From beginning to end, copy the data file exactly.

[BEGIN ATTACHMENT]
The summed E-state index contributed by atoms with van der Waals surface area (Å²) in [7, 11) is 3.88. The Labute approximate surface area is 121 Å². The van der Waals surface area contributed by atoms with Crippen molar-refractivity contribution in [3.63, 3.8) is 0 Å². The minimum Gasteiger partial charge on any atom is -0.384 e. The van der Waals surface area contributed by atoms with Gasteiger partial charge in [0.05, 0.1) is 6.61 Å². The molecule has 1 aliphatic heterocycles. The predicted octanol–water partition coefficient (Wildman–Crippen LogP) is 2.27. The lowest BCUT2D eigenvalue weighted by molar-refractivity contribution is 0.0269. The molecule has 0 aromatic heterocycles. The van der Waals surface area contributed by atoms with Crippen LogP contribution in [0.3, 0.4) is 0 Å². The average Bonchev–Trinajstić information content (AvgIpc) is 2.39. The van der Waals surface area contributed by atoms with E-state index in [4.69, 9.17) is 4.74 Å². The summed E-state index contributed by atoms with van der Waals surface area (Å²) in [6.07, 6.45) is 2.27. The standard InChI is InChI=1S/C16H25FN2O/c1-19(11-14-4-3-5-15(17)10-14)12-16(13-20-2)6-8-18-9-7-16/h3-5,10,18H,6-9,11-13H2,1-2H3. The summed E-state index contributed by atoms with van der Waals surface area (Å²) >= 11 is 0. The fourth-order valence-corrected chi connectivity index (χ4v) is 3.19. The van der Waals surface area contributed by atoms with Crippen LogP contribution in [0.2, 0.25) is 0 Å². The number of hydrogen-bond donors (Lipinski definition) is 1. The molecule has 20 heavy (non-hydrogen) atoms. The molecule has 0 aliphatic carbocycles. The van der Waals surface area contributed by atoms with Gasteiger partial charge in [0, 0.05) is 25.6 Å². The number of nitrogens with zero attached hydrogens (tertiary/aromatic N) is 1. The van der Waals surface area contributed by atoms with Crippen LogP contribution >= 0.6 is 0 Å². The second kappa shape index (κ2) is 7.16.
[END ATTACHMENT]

The summed E-state index contributed by atoms with van der Waals surface area (Å²) in [7, 11) is 3.88. The Labute approximate surface area is 121 Å². The van der Waals surface area contributed by atoms with Crippen molar-refractivity contribution in [3.63, 3.8) is 0 Å². The minimum Gasteiger partial charge on any atom is -0.384 e. The van der Waals surface area contributed by atoms with Gasteiger partial charge in [0.05, 0.1) is 6.61 Å². The molecule has 1 aliphatic heterocycles. The predicted octanol–water partition coefficient (Wildman–Crippen LogP) is 2.27. The lowest BCUT2D eigenvalue weighted by molar-refractivity contribution is 0.0269. The molecule has 0 aromatic heterocycles. The van der Waals surface area contributed by atoms with Crippen LogP contribution in [0.3, 0.4) is 0 Å². The average Bonchev–Trinajstić information content (AvgIpc) is 2.39. The van der Waals surface area contributed by atoms with E-state index in [4.69, 9.17) is 4.74 Å². The summed E-state index contributed by atoms with van der Waals surface area (Å²) in [6.07, 6.45) is 2.27. The standard InChI is InChI=1S/C16H25FN2O/c1-19(11-14-4-3-5-15(17)10-14)12-16(13-20-2)6-8-18-9-7-16/h3-5,10,18H,6-9,11-13H2,1-2H3. The summed E-state index contributed by atoms with van der Waals surface area (Å²) >= 11 is 0. The fourth-order valence-corrected chi connectivity index (χ4v) is 3.19. The van der Waals surface area contributed by atoms with Crippen LogP contribution in [0.2, 0.25) is 0 Å². The number of hydrogen-bond donors (Lipinski definition) is 1. The molecule has 20 heavy (non-hydrogen) atoms. The molecule has 0 aliphatic carbocycles. The van der Waals surface area contributed by atoms with Gasteiger partial charge in [0, 0.05) is 25.6 Å². The number of nitrogens with zero attached hydrogens (tertiary/aromatic N) is 1. The van der Waals surface area contributed by atoms with Crippen LogP contribution >= 0.6 is 0 Å². The second kappa shape index (κ2) is 7.16.